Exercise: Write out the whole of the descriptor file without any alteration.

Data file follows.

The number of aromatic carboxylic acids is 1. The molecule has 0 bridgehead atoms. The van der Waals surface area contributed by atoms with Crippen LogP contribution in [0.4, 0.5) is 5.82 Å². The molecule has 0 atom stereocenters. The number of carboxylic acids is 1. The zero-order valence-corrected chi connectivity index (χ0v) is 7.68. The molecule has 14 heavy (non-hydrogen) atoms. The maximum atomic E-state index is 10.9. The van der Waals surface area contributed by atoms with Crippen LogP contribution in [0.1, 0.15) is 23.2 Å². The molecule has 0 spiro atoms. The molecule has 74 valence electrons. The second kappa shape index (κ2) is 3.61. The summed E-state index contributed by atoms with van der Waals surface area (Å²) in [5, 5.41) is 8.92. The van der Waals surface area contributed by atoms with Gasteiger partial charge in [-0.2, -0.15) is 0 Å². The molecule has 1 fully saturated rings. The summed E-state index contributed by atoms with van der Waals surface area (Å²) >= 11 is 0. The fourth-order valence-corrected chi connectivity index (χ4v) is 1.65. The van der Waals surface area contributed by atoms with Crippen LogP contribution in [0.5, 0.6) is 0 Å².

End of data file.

The number of aromatic carboxylic acids is 1. The molecule has 0 bridgehead atoms. The van der Waals surface area contributed by atoms with Crippen LogP contribution in [0.4, 0.5) is 5.82 Å². The molecule has 0 atom stereocenters. The number of carboxylic acids is 1. The zero-order valence-corrected chi connectivity index (χ0v) is 7.68. The molecule has 14 heavy (non-hydrogen) atoms. The maximum atomic E-state index is 10.9. The van der Waals surface area contributed by atoms with Crippen LogP contribution in [0.1, 0.15) is 23.2 Å². The molecule has 0 spiro atoms. The molecule has 74 valence electrons. The second kappa shape index (κ2) is 3.61. The summed E-state index contributed by atoms with van der Waals surface area (Å²) in [5, 5.41) is 8.92. The van der Waals surface area contributed by atoms with Gasteiger partial charge in [-0.2, -0.15) is 0 Å². The molecule has 1 fully saturated rings. The summed E-state index contributed by atoms with van der Waals surface area (Å²) >= 11 is 0. The fourth-order valence-corrected chi connectivity index (χ4v) is 1.65. The van der Waals surface area contributed by atoms with Crippen LogP contribution in [0.5, 0.6) is 0 Å².